### All PSAT Math Resources

## Example Questions

### Example Question #1 : How To Factor A Variable

Factor the following variable

(x^{2} + 18x + 72)

**Possible Answers:**

(x + 6) (x – 12)

(x + 18) (x + 72)

(x + 6) (x + 12)

(x – 6) (x + 12)

(x – 6) (x – 12)

**Correct answer:**

(x + 6) (x + 12)

You need to find two numbers that multiply to give 72 and add up to give 18

easiest way: write the multiples of 72:

1, 72

2, 36

3, 24

4, 18

6, 12: these add up to 18

(x + 6)(x + 12)

### Example Question #1 : How To Factor A Variable

Factor 9*x*^{2} + 12*x* + 4.

**Possible Answers:**

(3*x* – 2)(3*x* – 2)

(3*x* + 2)(3*x* – 2)

(9*x* + 4)(9*x* + 4)

(3*x* + 2)(3*x* + 2)

(9*x* + 4)(9*x* – 4)

**Correct answer:**

(3*x* + 2)(3*x* + 2)

Nothing common cancels at the beginning. To factor this, we need to find two numbers that multiply to 9 * 4 = 36 and sum to 12. 6 and 6 work.

So 9*x*^{2} + 12*x* + 4 = 9*x*^{2} + 6*x* + 6*x* + 4

Let's look at the first two terms and last two terms separately to begin with. 9*x*^{2} + 6*x* can be simplified to 3*x*(3*x* + 2) and 6*x* + 4 can be simplified into 2(3*x* + 2). Putting these together gets us

9*x*^{2} + 12*x* + 4

= 9*x*^{2} + 6*x* + 6*x* + 4

= 3*x*(3*x* + 2) + 2(3*x* + 2)

= (3*x* + 2)(3*x* + 2)

This is as far as we can factor.

### Example Question #51 : Variables

If , and , what is the value of ?

**Possible Answers:**

–6

–8

6

0

8

**Correct answer:**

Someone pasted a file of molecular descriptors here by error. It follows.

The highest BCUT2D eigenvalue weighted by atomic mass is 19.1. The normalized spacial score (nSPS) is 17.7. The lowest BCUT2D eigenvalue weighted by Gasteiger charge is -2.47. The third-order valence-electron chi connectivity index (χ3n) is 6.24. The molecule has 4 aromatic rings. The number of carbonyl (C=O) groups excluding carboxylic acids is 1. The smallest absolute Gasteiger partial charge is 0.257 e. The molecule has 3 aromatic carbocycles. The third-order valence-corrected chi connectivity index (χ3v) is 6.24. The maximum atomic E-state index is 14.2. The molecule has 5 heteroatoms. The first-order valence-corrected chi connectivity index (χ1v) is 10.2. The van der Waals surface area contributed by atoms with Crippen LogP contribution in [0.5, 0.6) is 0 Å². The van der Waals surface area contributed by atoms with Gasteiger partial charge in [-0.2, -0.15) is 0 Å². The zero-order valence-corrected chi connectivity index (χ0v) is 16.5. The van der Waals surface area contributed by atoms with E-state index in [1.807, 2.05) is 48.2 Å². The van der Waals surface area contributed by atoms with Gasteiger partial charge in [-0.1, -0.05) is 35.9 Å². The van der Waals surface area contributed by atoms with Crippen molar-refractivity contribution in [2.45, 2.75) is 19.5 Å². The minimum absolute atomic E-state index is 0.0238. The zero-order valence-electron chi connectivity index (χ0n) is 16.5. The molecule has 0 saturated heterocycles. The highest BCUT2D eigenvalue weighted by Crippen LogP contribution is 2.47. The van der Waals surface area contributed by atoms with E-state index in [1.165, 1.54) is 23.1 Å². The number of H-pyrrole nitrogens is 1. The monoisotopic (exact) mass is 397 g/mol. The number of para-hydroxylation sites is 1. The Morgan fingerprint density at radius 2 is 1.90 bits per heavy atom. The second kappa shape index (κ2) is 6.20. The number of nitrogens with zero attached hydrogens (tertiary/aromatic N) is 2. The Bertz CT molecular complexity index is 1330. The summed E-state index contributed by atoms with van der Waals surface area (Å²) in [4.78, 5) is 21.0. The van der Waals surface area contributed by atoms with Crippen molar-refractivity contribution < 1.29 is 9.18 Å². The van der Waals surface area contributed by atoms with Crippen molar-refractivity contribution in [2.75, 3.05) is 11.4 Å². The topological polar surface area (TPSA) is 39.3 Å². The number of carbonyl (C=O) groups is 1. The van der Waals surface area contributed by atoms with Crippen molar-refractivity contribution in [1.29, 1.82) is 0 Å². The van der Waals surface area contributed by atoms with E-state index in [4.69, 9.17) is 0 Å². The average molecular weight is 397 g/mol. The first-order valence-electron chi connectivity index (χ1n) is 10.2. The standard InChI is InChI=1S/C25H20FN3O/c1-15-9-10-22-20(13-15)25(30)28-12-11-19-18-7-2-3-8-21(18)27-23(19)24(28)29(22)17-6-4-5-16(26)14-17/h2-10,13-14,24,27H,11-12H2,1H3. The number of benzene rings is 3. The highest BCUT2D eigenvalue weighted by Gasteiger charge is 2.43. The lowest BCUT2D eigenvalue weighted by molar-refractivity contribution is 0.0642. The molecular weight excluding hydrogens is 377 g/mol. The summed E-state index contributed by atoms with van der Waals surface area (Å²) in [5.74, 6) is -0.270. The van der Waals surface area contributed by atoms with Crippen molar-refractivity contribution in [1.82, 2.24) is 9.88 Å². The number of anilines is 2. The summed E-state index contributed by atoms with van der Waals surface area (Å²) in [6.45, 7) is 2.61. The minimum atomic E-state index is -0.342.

8

The numerator on the left can be factored so the expression becomes , which can be simplified to

Then you can solve for by adding 3 to both sides of the equation, so

### Example Question #1 : How To Factor A Variable

Solve for *x*:

**Possible Answers:**

**Correct answer:**

First, factor.

Set each factor equal to 0

Therefore,

### Example Question #1 : Algebra

When is factored, it can be written in the form , where , , , , , and are all integer constants, and .

What is the value of ?

**Possible Answers:**

**Correct answer:**

Let's try to factor x^{2} – y^{2} – z^{2} + 2yz.

Notice that the last three terms are very close to y^{2} + z^{2} – 2yz, which, if we rearranged them, would become y^{2} – 2yz+ z^{2}. We could factor y^{2} – 2yz+ z^{2 } as (y – z)^{2}, using the general rule that p^{2} – 2pq + q^{2 } = (p – q)^{2} .

So we want to rearrange the last three terms. Let's group them together first.

x^{2} + (–y^{2} – z^{2} + 2yz)

If we were to factor out a –1 from the last three terms, we would have the following:

x^{2} – (y^{2} + z^{2} – 2yz)

Now we can replace y^{2} + z^{2} – 2yz with (y – z)^{2}.

x^{2} – (y – z)^{2}

This expression is actually a differences of squares. In general, we can factor p^{2} – q^{2} as (p – q)(p + q). In this case, we can substitute x for p and (y – z) for q.

x^{2} – (y – z)^{2 }= (x – (y – z))(x + (y – z))

Now, let's distribute the negative one in the trinomial x – (y – z)

(x – (y – z))(x + (y – z))

(x – y + z)(x + y – z)

The problem said that factoring x^{2} – y^{2} – z^{2} + 2yz would result in two polynomials in the form (ax + by + cz)(dx + ey + fz), where a, b, c, d, e, and f were all integers, and a > 0.

(x – y + z)(x + y – z) fits this form. This means that a = 1, b = –1, c = 1, d = 1, e = 1, and f = –1. The sum of all of these is 2.

The answer is 2.

### Example Question #1 : Factoring

Factor and simplify:

**Possible Answers:**

**Correct answer:**

is a difference of squares.

The difference of squares formula is .

Therefore, = .

### Example Question #1 : Factoring

Factor:

**Possible Answers:**

**Correct answer:**

We can first factor out :

This factors further because there is a difference of squares:

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